Every single day, you wear a variety of hats and make countless choices. You play the role of professional, supporter, leader, perhaps husband or wife, father or mother. You decide which vendors are best suited for your company, how you'll respond to the employee who arrived late or praise the one who stayed late to help out with a project. You decide what you'll work on to make the most progress and what stories you'll share with your spouse when you come home at the end of the day, among many, many other decisions.
How you act each day — what decisions you make, how you treat others and why you do the things you do can all be drawn back to a single source: values.
What do you value and believe in, and how do you live it out? This is something to consider both personally and professionally.
It's challenging to accurately create, buy-in to or recognize core values for your company if your own personal core values are unclear. If you don't already have core values for your company, think about the values that are important to you as a person.
Values guide behavior and choice, so when you're trying to determine the recurring theme to why you make the decisions the way you do and why you treat others the way you believe they should be treated, think about what drives that behavior.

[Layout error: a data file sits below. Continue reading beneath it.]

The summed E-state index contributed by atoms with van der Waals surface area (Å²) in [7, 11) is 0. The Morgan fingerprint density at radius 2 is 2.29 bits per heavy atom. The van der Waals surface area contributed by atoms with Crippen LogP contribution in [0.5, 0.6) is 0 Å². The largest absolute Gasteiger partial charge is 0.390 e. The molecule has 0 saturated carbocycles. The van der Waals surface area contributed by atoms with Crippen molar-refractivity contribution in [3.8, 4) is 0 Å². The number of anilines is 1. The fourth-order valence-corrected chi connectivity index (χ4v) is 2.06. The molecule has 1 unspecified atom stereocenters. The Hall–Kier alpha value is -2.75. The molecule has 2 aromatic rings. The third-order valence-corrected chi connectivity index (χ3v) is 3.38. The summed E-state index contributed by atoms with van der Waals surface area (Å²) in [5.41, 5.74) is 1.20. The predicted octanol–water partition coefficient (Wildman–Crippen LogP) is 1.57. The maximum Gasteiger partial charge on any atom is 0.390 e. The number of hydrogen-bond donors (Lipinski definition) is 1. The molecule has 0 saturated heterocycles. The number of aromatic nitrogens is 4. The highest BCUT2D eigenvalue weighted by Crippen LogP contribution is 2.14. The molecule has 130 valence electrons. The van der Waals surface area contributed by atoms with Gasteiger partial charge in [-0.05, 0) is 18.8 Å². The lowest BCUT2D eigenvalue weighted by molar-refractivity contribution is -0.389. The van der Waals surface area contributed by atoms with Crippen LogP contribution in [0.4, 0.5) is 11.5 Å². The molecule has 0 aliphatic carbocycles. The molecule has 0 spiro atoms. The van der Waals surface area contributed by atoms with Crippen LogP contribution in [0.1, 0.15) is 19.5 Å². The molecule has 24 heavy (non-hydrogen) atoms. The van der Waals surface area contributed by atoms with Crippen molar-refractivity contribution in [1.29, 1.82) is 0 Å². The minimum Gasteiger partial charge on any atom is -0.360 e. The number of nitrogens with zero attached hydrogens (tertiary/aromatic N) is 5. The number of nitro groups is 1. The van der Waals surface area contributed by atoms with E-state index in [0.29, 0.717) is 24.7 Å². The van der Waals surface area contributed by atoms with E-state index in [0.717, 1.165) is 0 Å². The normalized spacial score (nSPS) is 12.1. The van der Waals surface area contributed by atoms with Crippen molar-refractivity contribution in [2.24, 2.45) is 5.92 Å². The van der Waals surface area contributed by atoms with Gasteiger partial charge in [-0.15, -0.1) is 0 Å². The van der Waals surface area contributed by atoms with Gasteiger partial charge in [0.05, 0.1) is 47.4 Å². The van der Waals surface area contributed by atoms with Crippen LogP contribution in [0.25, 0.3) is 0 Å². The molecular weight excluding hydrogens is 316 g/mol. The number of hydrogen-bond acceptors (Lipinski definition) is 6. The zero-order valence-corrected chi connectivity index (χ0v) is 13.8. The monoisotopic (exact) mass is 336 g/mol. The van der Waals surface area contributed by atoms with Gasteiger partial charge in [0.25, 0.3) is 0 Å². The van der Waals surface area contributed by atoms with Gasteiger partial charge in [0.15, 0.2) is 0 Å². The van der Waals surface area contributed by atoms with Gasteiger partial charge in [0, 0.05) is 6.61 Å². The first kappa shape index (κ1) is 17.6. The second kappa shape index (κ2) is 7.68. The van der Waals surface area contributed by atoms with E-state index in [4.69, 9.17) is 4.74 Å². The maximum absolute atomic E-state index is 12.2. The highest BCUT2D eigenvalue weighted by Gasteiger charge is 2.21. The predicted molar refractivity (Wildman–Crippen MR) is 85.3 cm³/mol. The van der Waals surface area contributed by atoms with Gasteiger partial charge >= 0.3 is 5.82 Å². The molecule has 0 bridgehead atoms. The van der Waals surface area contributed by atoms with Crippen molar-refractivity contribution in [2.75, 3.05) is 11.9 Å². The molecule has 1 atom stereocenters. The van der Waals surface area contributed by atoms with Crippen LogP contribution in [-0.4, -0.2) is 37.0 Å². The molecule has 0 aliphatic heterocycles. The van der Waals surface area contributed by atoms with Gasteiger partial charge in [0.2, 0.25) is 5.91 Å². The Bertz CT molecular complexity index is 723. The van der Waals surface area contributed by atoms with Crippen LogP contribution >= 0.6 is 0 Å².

Are your actions reflective of your belief in honesty, directness and fast progress? Or are you driven by communication, reflection and, perhaps, taking the road less traveled?
It may be a combination of these, it may be all of them or it may be none of them. You must first figure out what drives you to act, be and do. Write it down and when you make decisions or act, determine the recurring themes.
Write down a list of choices you made last week, then write a description of their "why." In it, you'll be able to establish what value lies within what you're doing.
If you haven't established core values for your company, go through that same exercise. Involve your team and talk about company decisions and what influences them, professional relationships and how they're managed, and interaction within the office and how it affects behavior.